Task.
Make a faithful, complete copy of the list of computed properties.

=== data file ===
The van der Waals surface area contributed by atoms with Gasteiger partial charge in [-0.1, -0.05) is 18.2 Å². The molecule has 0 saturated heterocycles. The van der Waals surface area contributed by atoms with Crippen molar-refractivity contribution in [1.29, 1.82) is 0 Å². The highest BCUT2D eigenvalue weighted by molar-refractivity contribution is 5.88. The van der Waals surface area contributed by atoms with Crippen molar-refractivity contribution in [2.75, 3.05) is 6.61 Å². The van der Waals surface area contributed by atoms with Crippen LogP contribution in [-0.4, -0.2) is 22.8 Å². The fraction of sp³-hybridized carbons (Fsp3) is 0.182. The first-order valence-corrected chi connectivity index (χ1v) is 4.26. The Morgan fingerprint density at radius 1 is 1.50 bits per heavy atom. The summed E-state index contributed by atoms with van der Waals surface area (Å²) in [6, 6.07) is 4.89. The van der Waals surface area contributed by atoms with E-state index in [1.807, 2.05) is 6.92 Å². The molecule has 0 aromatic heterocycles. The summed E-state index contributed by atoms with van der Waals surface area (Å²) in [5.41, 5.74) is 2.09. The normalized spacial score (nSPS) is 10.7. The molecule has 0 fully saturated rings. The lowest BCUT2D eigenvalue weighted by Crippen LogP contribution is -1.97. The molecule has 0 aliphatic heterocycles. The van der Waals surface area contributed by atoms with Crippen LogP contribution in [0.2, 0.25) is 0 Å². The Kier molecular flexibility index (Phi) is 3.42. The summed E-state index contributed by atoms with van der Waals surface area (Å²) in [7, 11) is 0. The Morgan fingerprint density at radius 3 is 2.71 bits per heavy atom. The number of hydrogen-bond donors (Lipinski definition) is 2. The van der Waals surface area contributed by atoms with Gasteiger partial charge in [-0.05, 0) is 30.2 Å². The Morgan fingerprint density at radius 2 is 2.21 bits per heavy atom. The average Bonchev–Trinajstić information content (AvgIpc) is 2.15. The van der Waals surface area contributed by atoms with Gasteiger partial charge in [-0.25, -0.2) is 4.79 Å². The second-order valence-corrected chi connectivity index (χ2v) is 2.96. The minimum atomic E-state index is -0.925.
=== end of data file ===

The van der Waals surface area contributed by atoms with Gasteiger partial charge in [-0.1, -0.05) is 18.2 Å². The molecule has 0 saturated heterocycles. The van der Waals surface area contributed by atoms with Crippen molar-refractivity contribution in [1.29, 1.82) is 0 Å². The highest BCUT2D eigenvalue weighted by molar-refractivity contribution is 5.88. The van der Waals surface area contributed by atoms with Crippen molar-refractivity contribution in [2.75, 3.05) is 6.61 Å². The van der Waals surface area contributed by atoms with Crippen LogP contribution in [-0.4, -0.2) is 22.8 Å². The fraction of sp³-hybridized carbons (Fsp3) is 0.182. The first-order valence-corrected chi connectivity index (χ1v) is 4.26. The Morgan fingerprint density at radius 1 is 1.50 bits per heavy atom. The summed E-state index contributed by atoms with van der Waals surface area (Å²) in [6, 6.07) is 4.89. The van der Waals surface area contributed by atoms with E-state index in [1.807, 2.05) is 6.92 Å². The molecule has 0 aromatic heterocycles. The summed E-state index contributed by atoms with van der Waals surface area (Å²) in [5.41, 5.74) is 2.09. The normalized spacial score (nSPS) is 10.7. The molecule has 0 fully saturated rings. The lowest BCUT2D eigenvalue weighted by Crippen LogP contribution is -1.97. The molecule has 0 aliphatic heterocycles. The van der Waals surface area contributed by atoms with Crippen LogP contribution in [0.2, 0.25) is 0 Å². The Kier molecular flexibility index (Phi) is 3.42. The summed E-state index contributed by atoms with van der Waals surface area (Å²) in [7, 11) is 0. The Morgan fingerprint density at radius 3 is 2.71 bits per heavy atom. The number of hydrogen-bond donors (Lipinski definition) is 2. The van der Waals surface area contributed by atoms with Gasteiger partial charge in [-0.05, 0) is 30.2 Å². The Morgan fingerprint density at radius 2 is 2.21 bits per heavy atom. The average Bonchev–Trinajstić information content (AvgIpc) is 2.15. The van der Waals surface area contributed by atoms with Gasteiger partial charge in [-0.25, -0.2) is 4.79 Å². The second-order valence-corrected chi connectivity index (χ2v) is 2.96. The minimum atomic E-state index is -0.925.